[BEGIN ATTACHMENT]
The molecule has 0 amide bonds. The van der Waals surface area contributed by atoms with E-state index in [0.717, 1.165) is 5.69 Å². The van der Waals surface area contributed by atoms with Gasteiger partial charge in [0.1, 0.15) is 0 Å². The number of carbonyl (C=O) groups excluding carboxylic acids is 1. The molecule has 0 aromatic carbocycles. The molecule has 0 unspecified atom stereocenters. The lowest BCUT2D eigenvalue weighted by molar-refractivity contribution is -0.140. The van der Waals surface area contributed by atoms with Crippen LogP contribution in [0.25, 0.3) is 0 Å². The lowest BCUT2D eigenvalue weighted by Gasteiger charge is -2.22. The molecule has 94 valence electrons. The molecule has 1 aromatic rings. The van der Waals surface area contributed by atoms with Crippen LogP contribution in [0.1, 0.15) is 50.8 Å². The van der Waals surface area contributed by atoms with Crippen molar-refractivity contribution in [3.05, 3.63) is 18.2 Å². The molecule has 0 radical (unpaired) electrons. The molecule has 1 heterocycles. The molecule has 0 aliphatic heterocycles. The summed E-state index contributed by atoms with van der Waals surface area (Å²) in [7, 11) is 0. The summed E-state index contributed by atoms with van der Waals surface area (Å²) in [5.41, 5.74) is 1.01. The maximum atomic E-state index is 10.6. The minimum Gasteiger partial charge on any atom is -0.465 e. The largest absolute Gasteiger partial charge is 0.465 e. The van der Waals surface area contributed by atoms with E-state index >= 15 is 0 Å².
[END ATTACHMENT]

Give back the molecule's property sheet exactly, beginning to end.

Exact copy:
The molecule has 0 amide bonds. The van der Waals surface area contributed by atoms with E-state index in [0.717, 1.165) is 5.69 Å². The van der Waals surface area contributed by atoms with Gasteiger partial charge in [0.1, 0.15) is 0 Å². The number of carbonyl (C=O) groups excluding carboxylic acids is 1. The molecule has 0 aromatic carbocycles. The molecule has 0 unspecified atom stereocenters. The lowest BCUT2D eigenvalue weighted by molar-refractivity contribution is -0.140. The van der Waals surface area contributed by atoms with Crippen LogP contribution in [0.25, 0.3) is 0 Å². The lowest BCUT2D eigenvalue weighted by Gasteiger charge is -2.22. The molecule has 94 valence electrons. The molecule has 1 aromatic rings. The van der Waals surface area contributed by atoms with Crippen LogP contribution in [0.1, 0.15) is 50.8 Å². The van der Waals surface area contributed by atoms with Crippen molar-refractivity contribution in [3.05, 3.63) is 18.2 Å². The molecule has 0 radical (unpaired) electrons. The molecule has 1 heterocycles. The molecule has 0 aliphatic heterocycles. The summed E-state index contributed by atoms with van der Waals surface area (Å²) in [7, 11) is 0. The summed E-state index contributed by atoms with van der Waals surface area (Å²) in [5.41, 5.74) is 1.01. The maximum atomic E-state index is 10.6. The minimum Gasteiger partial charge on any atom is -0.465 e. The largest absolute Gasteiger partial charge is 0.465 e. The van der Waals surface area contributed by atoms with E-state index >= 15 is 0 Å².